There can be certain expenses incurred by a judgment creditor engaged in enforcing a money judgment. After the final judgment is awarded, there are a number of different collection activities that require a fee to be paid to the clerk of court or some other official. Honestly, there are times in some people’s lives when financial hardships make it difficult to pay the fees. That is when it is helpful to know about an Affidavit of Substantial Hardship or other similar documents. This document is also sometimes referred to as a Pauper’s Affidavit.
When a judgment creditor goes to the courthouse to file for various collection actions, there is normally a monetary cost involved. Costs vary according to what action is being pursued and also by jurisdiction. If I want to file documents in order to seize, freeze, levy, garnish, or execute on the income or assets of my judgment debtor, you can bet there will be fees and costs for me to pay to the proper authorities. If I choose to pursue post judgment discovery such as interrogatories, depositions, request for production of documents, and the like, there will be costs and fees involved. I guess the situation is sort of like the old saying that sometimes “you have to spend or invest money to make money.”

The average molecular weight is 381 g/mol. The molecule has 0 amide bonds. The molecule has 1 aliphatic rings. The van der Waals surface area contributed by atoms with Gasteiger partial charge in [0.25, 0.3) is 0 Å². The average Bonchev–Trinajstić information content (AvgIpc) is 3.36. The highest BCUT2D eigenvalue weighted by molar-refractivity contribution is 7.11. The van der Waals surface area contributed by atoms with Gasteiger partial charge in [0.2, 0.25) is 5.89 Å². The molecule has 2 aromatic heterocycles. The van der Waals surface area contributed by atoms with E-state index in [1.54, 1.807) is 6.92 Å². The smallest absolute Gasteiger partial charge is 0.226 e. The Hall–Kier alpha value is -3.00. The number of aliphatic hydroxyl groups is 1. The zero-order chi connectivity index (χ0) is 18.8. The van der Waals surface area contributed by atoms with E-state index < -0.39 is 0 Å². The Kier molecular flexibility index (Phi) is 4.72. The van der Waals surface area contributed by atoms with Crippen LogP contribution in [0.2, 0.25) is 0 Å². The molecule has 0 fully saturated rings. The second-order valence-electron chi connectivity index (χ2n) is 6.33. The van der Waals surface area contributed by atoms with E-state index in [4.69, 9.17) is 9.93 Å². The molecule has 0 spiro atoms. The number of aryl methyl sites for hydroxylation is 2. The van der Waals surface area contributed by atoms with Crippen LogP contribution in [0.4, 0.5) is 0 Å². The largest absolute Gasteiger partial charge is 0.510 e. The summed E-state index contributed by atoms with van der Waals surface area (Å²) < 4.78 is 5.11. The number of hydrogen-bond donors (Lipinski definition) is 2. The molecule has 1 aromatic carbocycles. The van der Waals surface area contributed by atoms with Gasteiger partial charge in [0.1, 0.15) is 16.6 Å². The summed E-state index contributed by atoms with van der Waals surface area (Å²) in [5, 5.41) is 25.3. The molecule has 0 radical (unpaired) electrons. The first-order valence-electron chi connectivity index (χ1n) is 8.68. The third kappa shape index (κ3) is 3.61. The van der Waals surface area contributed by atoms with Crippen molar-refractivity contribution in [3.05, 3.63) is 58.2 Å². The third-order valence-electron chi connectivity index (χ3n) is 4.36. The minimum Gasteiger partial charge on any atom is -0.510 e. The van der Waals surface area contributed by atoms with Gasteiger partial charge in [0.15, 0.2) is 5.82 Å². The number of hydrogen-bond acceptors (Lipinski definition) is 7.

Whenever a judgment creditor is suffering through times of unusual financial hardship, it doesn’t seem fair to have to pay money to the court or officials just to be able to collect judgment money. You feel cheated to have to pay money while the judgment debtor hasn’t paid the judgment debt. It can be frustrating and discouraging.
In these situations, there exists in many states and jurisdictions various means of getting relief from some of these judgment enforcement expenses. The relief can be found through the utilization of an Affidavit of Substantial Hardship or something similar in nature like a Pauper’s Affidavit. By signing and filing this affidavit or whatever the local post judgment Rules of Procedure allow, a citizen can claim that paying certain court fees would be an exceptional burden. Your court may provide a specific form to use for this. The court will review the affidavit and typically grant a waiver to the judgment creditor for payment of the allowable fees or expenses. This is a fair and equitable arrangement to assist citizens with obtaining complete justice from their legal adversary.
Anyone who owns an unpaid judgment and is going through particularly difficult financial circumstances would do well to look into this. It can be a life saver to find out that an inability to pay, will not automatically prohibit a judgment creditor from pursuing collection activities on their judgment. An Affidavit of Substantial Hardship may be just the ticket needed to open an enforcement door that seemed closed due to personal finances.
Good luck as we go forward to seize, freeze, garnish, levy, and execute to get paid what our judgment debtors owes us.